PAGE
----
The title of "Gabi" is a reference to the Russian word for coffee. Apparently, in the South Korean market, coffee originally appeared as a luxury good imported from Russia. It is, rather appropriately, frequently described in the movie as having a liquor-like taste. But anyway, Ilyich (played by Joo Jin-mo) and Tanya (played by Kim So-yeon) are a couple of gangsters in the 1890's who rob Russian military trains possibly for coffee or maybe for the gold that's being smuggled with the coffee the movie never really makes it clear.
I could describe nearly any plot point in "Gabi" with the same sort of ambiguous confusion. The plot is outrageously difficult to follow, mainly because screenwriter Kim Eun-jeong shoves in a lot of generally irrelevant backstory. It was hard to guess which parts I was actually supposed to remember for future reference and which ones are only in the movie because they were also in the book. Consequently, I was never quite sure if I was actually seeing plot holes or just stuff I'd forgotten about.
Genre-wise "Gabi" eventually manages to settle on being a spy thriller, albeit not a terribly coherent one. Ilyich and Tanya have Russian names, but a Korean background, and originally they were criminals, so whose side are they on? You'd think they could at least be reliably described as being on each other's side but no, their relationship is surprisingly ambivalent even as we're clearly led to believe that the two very profoundly love each other.
If the lead actors can't even much express their chemistry with each other very well you can probably guess how hard it is to tell whether they are siding with Korean, Japanese, or Russian interests at any given moment. This ends up making the coffee-guzzling King Gojong (played by Park Hee-soon) the main sympathetic character, because he's always reacting to people with bitter paranoid anger. With the Korean court in such a lousy state it's hard to blame him for getting addicted to coffee.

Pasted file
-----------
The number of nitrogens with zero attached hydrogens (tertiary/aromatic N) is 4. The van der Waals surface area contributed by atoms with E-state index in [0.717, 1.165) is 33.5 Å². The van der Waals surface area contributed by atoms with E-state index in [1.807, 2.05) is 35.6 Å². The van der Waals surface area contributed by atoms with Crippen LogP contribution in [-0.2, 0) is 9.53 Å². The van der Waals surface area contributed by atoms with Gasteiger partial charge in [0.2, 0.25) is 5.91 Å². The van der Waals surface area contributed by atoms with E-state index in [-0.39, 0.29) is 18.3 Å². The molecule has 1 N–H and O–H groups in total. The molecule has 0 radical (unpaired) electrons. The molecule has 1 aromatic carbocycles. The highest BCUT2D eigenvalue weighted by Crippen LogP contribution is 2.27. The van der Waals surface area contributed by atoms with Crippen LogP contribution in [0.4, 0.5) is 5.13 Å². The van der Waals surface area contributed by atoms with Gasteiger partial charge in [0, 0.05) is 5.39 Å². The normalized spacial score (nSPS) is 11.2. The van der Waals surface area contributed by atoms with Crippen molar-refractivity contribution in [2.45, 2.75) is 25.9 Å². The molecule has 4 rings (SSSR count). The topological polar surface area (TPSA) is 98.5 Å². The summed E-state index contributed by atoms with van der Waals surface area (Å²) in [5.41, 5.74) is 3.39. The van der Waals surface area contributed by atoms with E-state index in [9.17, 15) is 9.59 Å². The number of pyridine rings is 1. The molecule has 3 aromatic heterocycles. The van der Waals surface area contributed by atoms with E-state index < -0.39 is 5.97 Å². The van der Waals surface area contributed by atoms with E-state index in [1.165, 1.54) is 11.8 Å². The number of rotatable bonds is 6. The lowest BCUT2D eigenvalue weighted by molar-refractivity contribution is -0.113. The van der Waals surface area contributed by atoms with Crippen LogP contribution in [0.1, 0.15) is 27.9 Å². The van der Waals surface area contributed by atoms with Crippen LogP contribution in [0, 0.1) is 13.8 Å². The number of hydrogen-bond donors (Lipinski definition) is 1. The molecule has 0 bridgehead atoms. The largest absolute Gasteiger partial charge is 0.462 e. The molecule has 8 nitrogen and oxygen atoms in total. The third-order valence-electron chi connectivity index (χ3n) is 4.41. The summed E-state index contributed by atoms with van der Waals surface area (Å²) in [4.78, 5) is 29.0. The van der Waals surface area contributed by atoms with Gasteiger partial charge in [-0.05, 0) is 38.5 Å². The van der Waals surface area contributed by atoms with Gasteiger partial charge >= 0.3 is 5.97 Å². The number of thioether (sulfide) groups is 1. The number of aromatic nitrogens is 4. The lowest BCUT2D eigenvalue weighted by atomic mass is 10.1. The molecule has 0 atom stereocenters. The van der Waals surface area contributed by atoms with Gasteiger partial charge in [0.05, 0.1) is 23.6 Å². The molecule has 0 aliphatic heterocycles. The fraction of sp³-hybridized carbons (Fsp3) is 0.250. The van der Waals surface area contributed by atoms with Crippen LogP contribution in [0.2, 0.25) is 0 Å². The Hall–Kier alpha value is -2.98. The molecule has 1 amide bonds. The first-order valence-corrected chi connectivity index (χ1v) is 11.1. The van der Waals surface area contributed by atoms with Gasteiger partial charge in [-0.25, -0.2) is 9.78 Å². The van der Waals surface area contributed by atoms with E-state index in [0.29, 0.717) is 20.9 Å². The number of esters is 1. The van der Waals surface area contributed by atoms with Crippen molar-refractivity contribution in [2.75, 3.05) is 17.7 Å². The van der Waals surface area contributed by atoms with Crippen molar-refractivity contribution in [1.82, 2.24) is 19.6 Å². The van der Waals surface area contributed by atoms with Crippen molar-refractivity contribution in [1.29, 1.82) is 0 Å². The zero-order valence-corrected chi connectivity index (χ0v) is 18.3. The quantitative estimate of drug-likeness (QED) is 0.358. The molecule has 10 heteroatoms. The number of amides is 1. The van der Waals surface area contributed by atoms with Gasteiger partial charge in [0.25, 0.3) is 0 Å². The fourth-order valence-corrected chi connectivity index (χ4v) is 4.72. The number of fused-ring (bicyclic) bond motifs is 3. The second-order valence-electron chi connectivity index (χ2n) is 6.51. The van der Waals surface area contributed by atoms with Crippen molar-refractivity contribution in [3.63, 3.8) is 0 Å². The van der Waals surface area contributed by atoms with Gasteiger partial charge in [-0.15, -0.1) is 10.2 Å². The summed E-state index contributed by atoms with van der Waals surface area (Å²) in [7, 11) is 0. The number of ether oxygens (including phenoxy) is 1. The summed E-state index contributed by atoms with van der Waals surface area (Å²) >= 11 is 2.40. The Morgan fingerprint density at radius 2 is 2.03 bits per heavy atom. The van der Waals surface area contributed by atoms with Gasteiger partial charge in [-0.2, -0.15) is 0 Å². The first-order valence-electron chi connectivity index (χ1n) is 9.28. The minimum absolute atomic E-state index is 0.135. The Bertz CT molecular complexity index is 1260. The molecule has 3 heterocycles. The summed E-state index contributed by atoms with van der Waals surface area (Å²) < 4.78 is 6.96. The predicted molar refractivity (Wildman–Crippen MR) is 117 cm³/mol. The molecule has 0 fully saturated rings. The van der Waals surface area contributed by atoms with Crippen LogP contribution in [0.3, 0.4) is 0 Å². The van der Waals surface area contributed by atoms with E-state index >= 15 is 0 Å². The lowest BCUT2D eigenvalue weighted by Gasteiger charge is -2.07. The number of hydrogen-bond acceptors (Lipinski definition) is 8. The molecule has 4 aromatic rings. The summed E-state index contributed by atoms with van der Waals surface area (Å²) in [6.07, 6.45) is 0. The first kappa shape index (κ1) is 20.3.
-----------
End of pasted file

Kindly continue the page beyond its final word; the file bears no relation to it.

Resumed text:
Even bearing in mind that part of the tension in "Gabi" is supposed to be about ambiguous loyalties, there's a fine line between moral, ethical conflict and just not being able to tell what's going on or what anyone wants. I misidentified one scene wherein a random background character expresses sudden suspicious fondness for Tanya as being a hint that she had an agenda. Actually her emotional outburst was totally sincere, it's just that everyone likes Tanya for...some reason.
Even the historical background is very poorly sketched out. Frequent references to the invasion of Taiwan and the assassination of Queen Min are the main ways with which the movie can be clearly dated. If you don't know the history there, and if you also don't understand why King Gojong's attempts to identify Korea as an international empire are important, "Gabi" will do you no help in trying to explain or contextualize these events. "Gabi" is a major disappointment in just about every way I can think of.
Review by William Schwartz
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Staff writer. Has been writing articles for HanCinema since 2012, having lived in South Korea since 2011. Started out in Gyeongju, then to Daegu, then to Ansan, then to Yeongju, then to Seoul, lived on the road for HanCinema's travel diaries series in the summer of 2016, and is currently settled in Anyang. Has good tips for utilizing South Korea's public bus system. William Schwartz can be contacted via firstname.lastname@example.org. He also has a substack at williamschwartz.substack.com where he discusses the South Korean film industry in broader terms and takes suggestions for future movies to review.
"[HanCinema's Film Review] "Gabi""
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